Updated: Jul 5, 2020
Get ready for new non-residential construction projects to be accompanied by an “Allowances Statement”; at least that is what HM Revenue & Customs (HMRC) appears to be hoping for with the latest draft legislation for the new Structures and Building Allowance (SBAs) published on 13 March 2019.
Businesses with a construction contract that started on or after 29 October 2018 will need to take note of the changes despite the fact detailed legislation and guidance is still being finalised.
What is an “Allowances Statement”?
If you wish to make a claim for SBAs, you will need to have an “Allowances Statement” that sets out the following details:
the date of the earliest written contract for the construction of the building or structure,
the amount of “qualifying expenditure” incurred on its construction or purchase,
the date on which the building or structure is first brought into non-residential use, and
such other supplementary information as may be reasonably required by the Commissioners of HMRC.
The Allowances Statement will be a kind of capital allowances passport that sets out the availability of SBAs for anyone that purchases the property from you. HM Revenue & Customs (HMRC) does not want to see estimates but records of actual qualifying costs to avoid costly negotiation and debate and the Allowances Statement is intended to satisfy this requirement.
Separate construction projects (e.g. extensions, conversions) on the same site, regardless of size, will each require their own “Allowances Statement”.
If you purchase a property and are unable to obtain a valid Allowances Statement from a Seller, or other third party, you will not be entitled to make an SBA claim.
What is “qualifying expenditure”?
Qualifying expenditure is expected to be limited to the actual construction costs plus associated design/management fees. It may also include any land preparation and alterations for the actual building or structure. There are special rules to deal with acquisitions from developers.
It cannot include costs in connection with obtaining planning permission (including fees and related costs), land reclamation, land remediation or landscaping (other than to create the building or structure). Finance, marketing and other general property management costs will also be excluded.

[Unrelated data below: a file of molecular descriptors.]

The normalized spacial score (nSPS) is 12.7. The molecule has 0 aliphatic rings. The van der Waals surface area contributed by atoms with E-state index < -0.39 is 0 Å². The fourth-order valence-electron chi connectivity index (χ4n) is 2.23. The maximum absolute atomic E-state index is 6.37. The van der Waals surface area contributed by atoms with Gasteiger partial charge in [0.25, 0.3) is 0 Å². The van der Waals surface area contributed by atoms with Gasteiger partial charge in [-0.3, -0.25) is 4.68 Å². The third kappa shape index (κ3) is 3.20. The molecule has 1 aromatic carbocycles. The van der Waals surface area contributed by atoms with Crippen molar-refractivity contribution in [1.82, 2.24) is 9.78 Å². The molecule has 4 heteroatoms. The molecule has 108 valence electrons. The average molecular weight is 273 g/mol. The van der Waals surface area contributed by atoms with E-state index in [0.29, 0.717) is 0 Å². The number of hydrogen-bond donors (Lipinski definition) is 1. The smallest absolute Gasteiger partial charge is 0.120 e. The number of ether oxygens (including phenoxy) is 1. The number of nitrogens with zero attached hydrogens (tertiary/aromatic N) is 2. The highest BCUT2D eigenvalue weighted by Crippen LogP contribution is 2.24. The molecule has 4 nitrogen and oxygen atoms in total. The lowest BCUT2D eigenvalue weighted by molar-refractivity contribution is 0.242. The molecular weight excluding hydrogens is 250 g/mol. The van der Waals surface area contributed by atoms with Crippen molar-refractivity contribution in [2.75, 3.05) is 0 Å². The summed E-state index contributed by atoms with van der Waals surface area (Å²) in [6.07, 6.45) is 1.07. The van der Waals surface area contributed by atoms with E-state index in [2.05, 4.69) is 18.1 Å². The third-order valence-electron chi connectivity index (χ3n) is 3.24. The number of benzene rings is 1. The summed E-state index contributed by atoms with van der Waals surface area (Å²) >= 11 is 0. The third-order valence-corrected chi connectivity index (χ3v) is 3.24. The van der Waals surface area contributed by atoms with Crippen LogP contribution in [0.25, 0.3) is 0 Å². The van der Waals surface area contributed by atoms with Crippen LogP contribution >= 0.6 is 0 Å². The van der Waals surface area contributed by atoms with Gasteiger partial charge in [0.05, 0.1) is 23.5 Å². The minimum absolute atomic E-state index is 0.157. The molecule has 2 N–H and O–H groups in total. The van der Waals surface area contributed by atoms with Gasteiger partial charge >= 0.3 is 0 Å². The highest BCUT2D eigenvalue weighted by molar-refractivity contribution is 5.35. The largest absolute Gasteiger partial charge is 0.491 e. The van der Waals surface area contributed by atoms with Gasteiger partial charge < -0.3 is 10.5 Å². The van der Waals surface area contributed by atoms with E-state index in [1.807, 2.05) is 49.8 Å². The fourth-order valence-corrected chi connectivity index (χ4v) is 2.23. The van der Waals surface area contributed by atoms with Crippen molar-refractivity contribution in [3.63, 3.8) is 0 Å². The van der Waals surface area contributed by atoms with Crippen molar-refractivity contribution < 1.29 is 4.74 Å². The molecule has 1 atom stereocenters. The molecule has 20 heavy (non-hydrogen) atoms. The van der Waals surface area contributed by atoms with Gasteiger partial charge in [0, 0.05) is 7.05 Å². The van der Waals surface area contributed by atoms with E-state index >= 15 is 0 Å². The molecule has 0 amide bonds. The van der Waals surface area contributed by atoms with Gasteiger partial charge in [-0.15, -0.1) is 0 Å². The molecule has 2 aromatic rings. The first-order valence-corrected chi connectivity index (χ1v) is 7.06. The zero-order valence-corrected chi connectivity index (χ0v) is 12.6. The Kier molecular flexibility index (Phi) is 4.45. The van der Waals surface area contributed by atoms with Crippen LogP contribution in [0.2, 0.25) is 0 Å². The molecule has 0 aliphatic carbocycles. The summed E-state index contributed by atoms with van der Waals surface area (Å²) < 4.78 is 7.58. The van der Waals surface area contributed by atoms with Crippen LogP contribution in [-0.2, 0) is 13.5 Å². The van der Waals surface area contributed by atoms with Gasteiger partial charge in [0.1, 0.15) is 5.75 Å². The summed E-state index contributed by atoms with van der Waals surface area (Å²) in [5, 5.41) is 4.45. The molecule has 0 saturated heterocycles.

Exclusion of fixed plant or machinery
In order to maintain the integrity of SBAs (which have different disposal/balancing adjustment rules and interaction with capital gains tax) it has been necessary to exclude fixed plant or machinery that has become installed or affixed to a building (e.g. heating, lifts lighting etc).
This means unlike other building allowances (e.g. research & development) taxpayers will not have the choice on which to claim and should be prepared to segregate fixed plant and machinery expenditure accordingly in any Allowances Statement.
Meaning of residential use
The SBA rules introduce a new definition of non residential use for taxpayers to administer which will mean that plant and machinery allowances may remain available for parts (or all) of buildings or structures where no SBAs are available.
Non residential use includes a dwelling-house; residential accommodation for schools; student accommodation, residential accommodation for members of the armed forces; a home or other institutional residential accommodation (except in certain situations with personal care); a prison or similar establishment.
A building with multiple distinct uses will require an apportionment.
Reprieve for land remediation relief
In what would have been an end to land remediation relief (LRR) for capital expenditure (up to 150%) for clearing up contaminants in existing buildings or sites, such qualifying expenditure cannot qualify for SBAs and will remain eligible for LRR instead.
What are the benefits?
The new SBA offers businesses the opportunity to claim an annual deduction of 2% of the original qualifying construction expenditure set out in each Allowances Statement.
At current corporation tax rates this equates to an overall lifetime tax saving of up to £19 or £0.38 per annum for every £100 incurred. If your business is subject to income tax this has the potential to rise to £45* or £0.90 per annum (*£46 in Scotland).
The availability of SBAs begins when the building is first brought into use and can last up to 50 years from this date. SBAs cease when the building or structure is demolished. A business that brings a commercial building or structure into a residential use will lose its entitlement. Any SBA not claimed in normal filing deadlines will be lost.
The SBA rules interact with the Capital Gains Tax rules differently to other forms of capital allowances such that qualifying SBA expenditure must be excluded from any chargeable gain on disposal.
The government invites comment by 24 April 2019 on the detailed draft secondary legislation. An overall response to consultation responses will be published in May 2019. The final, published version of this legislation will be in the format of a Statutory Instrument later this year.
Furasta Consulting met with HMRC to discuss the original consultation and is in ongoing discussions on the above. If you would like more details, or would like to discuss how these changes will affect your business, please do not hesitate to contact us.